Plug and Play Tech Center: Where Startups Come to Make Connections

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I kind of got overtaken by how exciting it is to be part of the journey of these entrepreneurs and make a lot of small bets and enjoy the ride, even if we lose money along the way.

X: How many companies are in residence here at any one time?

SA: Every year about 150 new companies come here from the U.S., and approximately 120 companies from the rest of the world, as far away as Jordan or Turkey but more commonly we recruit from Germany, Spain, Canada, Chile, Brazil.

But the next focus of our attention is the Plug and Play Accelerator or startup camp, through which we are pre-seed-funding 30 or 40 companies a year. Again, the majority are from California, but we just launched the Plug and Play Accelerator Calgary, where we have four startups. We just launched in Spain where we have five startups, and in November we will launch Plug and Play Accelerator Moscow.

Then we look to invest or co-invest in 20 companies a year, usually in the Series A round. We feel that is where we can actually add the most value—helping to identify great ideas, and getting to live and work with the entrepreneurs.

X: Do you only invest in companies that are in residence at Plug and Play? Do you have limited partners in the investment fund, or is it exclusively your fund?

SA: No, approximately 50 percent of the companies at one point or another are residents of Plug and Play. But close to 50 percent of them are just part of our community and our contacts. All of our investments are out of Amidzad, a personal investing vehicle. We have not raised outside money.

X: It sounds like Plug and Play, as a provider of office space and services to startups, is in one sense a big funnel for your investment operation. How does a company go from renting a desk here to winning an investment?

SA: We have a very low hurdle—as long as you are a product company building your dream, and we feel that you fit the community, you can rent office space here. However, the level of our engagement as well as investment—as well as what we call corporate development—depends on our due diligence three months, six months after the residents are here. We could just end up providing office space, or we could become an investor, help them build their business development connections with the corporate world, and help them build relationships with the venture capital world, depending on how exciting we think the opportunity is.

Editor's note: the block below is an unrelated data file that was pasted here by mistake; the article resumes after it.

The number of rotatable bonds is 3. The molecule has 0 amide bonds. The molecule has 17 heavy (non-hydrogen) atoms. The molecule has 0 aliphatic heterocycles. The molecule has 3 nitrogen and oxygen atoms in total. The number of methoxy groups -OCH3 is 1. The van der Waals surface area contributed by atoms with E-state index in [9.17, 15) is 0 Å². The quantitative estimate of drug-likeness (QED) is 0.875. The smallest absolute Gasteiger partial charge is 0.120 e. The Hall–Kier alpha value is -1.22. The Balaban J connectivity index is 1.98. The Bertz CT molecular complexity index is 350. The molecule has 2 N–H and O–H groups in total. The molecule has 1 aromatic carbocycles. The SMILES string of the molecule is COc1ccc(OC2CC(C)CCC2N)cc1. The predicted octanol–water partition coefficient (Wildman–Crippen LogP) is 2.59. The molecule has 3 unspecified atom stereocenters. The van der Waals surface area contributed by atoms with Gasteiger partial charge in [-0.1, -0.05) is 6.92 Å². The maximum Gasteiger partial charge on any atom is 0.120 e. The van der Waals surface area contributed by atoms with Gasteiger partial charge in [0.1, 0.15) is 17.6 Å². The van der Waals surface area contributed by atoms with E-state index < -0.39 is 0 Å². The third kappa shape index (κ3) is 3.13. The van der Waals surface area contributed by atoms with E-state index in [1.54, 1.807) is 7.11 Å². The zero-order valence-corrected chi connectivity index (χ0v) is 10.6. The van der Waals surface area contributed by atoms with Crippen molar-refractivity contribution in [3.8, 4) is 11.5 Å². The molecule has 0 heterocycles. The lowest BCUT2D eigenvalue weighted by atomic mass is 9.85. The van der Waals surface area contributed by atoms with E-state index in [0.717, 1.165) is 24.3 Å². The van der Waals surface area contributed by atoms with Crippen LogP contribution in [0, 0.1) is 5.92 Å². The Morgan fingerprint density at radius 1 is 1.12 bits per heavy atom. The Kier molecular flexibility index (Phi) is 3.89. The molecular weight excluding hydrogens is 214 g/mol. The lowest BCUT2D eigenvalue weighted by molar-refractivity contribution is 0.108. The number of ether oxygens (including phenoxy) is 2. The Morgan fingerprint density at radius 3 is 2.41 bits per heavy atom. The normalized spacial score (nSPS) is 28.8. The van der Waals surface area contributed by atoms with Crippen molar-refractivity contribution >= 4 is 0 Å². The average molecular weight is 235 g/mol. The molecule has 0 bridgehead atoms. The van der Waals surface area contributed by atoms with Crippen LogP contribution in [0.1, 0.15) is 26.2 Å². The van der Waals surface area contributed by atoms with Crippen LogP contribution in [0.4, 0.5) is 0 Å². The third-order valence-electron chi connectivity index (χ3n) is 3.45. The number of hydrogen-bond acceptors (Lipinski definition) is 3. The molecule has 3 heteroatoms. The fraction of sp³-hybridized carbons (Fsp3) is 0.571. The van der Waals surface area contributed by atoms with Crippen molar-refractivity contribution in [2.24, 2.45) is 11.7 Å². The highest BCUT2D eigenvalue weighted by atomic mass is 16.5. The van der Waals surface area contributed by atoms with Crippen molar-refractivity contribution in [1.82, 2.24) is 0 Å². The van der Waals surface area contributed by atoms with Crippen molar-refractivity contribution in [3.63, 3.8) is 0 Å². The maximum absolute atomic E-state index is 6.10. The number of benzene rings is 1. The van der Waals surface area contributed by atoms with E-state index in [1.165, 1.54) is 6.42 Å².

But again, we sometimes invest in community members that may never have been physically at Plug and Play. A good example of this is Zoosk, which we feel is one of our best investments. We have played a big part in their journey, but they where never physically here. Another good example is Lending Club. They started here in Sunnyvale, and for two years they were in our building in Redwood City, then as they became more of a financial company they moved the majority of their team to San Francisco.

X: What do companies get out of being based here at Plug and Play, and how can they best take advantage of their time here?

SA: I think the best feedback I have heard is that when they are part of Plug and Play, they feel like they are on a campus, like Google or Facebook. They feel they are part of a bigger thing than just their own small startup. They join our events, and our connections are open to them for funding, for corporate development. They automatically meet other entrepreneurs. It’s almost like going to the same university together. I tell [new residents] that first, they should meet a number of Plug and Play personnel and a number of Plug and Play residents who have been here for a year or two and see what the community has to offer.

X: There’s a booming business right now in coworking spaces for startups—here at Xconomy we’ve counted at least 30 of them around the Bay Area. Do you see other coworking spaces as competition, and if so, how are you different?

SA: I believe the coworking spaces actually fill a void. You can move in quickly and have an easy lease without a long-term obligation. But that is the least of the benefits you get as the communities develop. For example, at Plug and Play we have 120 events a year. We have 180 venture capital partners coming here to meet out startups. We have about 150 corporate partners that come here to collaborate with our startups. These are the extra services and contacts that you can build on top of a … Next Page »

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Wade Roush is a freelance science and technology journalist and the producer and host of the podcast Soonish. Follow @soonishpodcast

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